So when a doctor delivers that terminal diagnosis…we’re still living. And when we get referred for hospice care…we’re still living. And when we start losing our appetite, energy, and bowel control and maybe can’t even get off the bed, I’ll be danged if we’re not STILL living. Maybe in a period of uncomfortable decline which is a definite bummer, but bummers have always been a part of living, too. So, so what?
And that was the second thing I figured out which helped ease that scary feeling.
2) Life and death, and living and dying, are completely different things.
Life and death are nouns. They’re things that exist as an independent fact, like cell division and tooth decay. They’re built into the system itself so they happen to us whether we deserve them or not/want them or not/appreciate them or not. First we’re dragged into life without any discussion and then we’re dragged back out again and, ultimately, we have zero power at either end. Granted, that’s a little unnerving but I still find the simplicity of it appealing. Turns out life and death are not…thank you God…something I have to try and control after all.
Living and dying on the other hand are verbs. They’re the smaller, more manageable ways that we get to participate in these vast and fundamental forces. Whereas we have no say whatsoever about life and death, we have enormous power over how we choose to live and die within them. How we choose to deal with them and face them (or not.) Depending on our inclination, we can turn either one into something meaningful, generous, and humbling or something ugly, painful, and degrading…or more likely a little of both. We are human.
In any case, that part of it is all up to us.
Which I love a lot because I need something to control. (As the hubster can testify.) I will happily give up trying to control life and death as long as I have living and dying to strap into the harness instead.
So back to the original question of when exactly does dying start, over time I’ve found it most useful to think of in birthing terms of all things. It goes kind of like this:
Life enters the world in in four stages; conception, pregnancy, labor, and delivery. From where I’ve been standing it looks like it heads back out along the same lines.
1) Conception, for me, would be the moment when I first realize I’m officially heading for the exit. This is it. I’m going to die. I think this one might be the hardest part.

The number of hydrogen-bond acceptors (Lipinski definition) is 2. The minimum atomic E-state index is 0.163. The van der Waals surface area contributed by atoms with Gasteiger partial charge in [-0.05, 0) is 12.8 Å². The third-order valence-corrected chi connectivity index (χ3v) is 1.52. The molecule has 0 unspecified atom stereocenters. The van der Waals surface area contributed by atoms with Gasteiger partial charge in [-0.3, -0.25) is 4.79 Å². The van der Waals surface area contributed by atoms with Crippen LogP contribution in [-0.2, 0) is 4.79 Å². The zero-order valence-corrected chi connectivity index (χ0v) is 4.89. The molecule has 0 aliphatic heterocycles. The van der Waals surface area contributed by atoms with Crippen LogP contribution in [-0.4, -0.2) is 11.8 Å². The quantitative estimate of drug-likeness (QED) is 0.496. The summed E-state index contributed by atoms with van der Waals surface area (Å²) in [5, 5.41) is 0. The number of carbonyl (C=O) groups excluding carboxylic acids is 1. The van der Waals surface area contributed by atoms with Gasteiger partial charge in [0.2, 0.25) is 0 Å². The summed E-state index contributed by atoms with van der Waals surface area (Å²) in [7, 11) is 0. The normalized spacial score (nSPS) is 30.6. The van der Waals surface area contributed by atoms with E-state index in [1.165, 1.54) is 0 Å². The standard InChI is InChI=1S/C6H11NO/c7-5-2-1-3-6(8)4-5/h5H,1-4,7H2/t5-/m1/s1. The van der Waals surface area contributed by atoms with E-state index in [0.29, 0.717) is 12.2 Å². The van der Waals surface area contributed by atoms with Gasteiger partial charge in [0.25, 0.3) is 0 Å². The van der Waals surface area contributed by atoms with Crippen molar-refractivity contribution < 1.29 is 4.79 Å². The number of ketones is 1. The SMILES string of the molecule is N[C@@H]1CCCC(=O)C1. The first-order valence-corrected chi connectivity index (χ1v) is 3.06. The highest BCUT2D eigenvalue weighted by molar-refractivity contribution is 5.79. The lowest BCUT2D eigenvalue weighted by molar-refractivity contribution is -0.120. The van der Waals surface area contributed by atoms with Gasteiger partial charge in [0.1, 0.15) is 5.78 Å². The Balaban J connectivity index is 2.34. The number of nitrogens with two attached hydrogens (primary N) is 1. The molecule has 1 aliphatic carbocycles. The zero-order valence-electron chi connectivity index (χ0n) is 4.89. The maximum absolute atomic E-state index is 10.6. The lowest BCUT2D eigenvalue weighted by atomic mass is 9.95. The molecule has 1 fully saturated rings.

2) Pregnancy would encompass most of the time I have left and would involve all the many and varied preparations required for death; wrapping up my life, finishing all the paperwork, giving and receiving any forgiveness, savoring all my “last times,” navigating all the tricks of a body in decline, saying my good-byes and thank you’s, making damn sure everyone knows how much I’ve loved them and, finally, making my peace.
3) Labor would be the briefest part and would constitute the active dying process.
4) And birth? Well, to be honest…it’s always kind of looked like birth is happening at both ends to me. If there’s one thing I’ve learned from studying all these different transitional zones over the years it’s that endings and beginnings are pretty much the same thing–a moment of conception. I know there are a lot of different theories out there about what’s going to happen after death…and I think they’re all pretty interesting…but I, personally, have no idea what the exact nature of my death/birth will be…and I like it that way. It makes it all seem like more of an adventure.
But I do know this; in all the time I spent in the rooms of “the dying” I never once saw life itself destroyed. On the contrary, with each person’s passage I saw it becoming something more vast and measureless than I’d ever understood.
Here’s a photo I took in the Olympic rainforest that captures a little bit of that feeling for me. The physical part of it anyway. (Rainforests are like the transitional zone incarnate. Changing from one thing into another is all that ever goes on in there.) This is what’s called a “nurse log.” It’s when one of the old giants falls to the forest floor and magically becomes a raised and fertile world for countless new seedlings to begin their tiny lives. Nothing wasted, nothing destroyed…only transformed and renewed.
copyright Dia Osborn 2012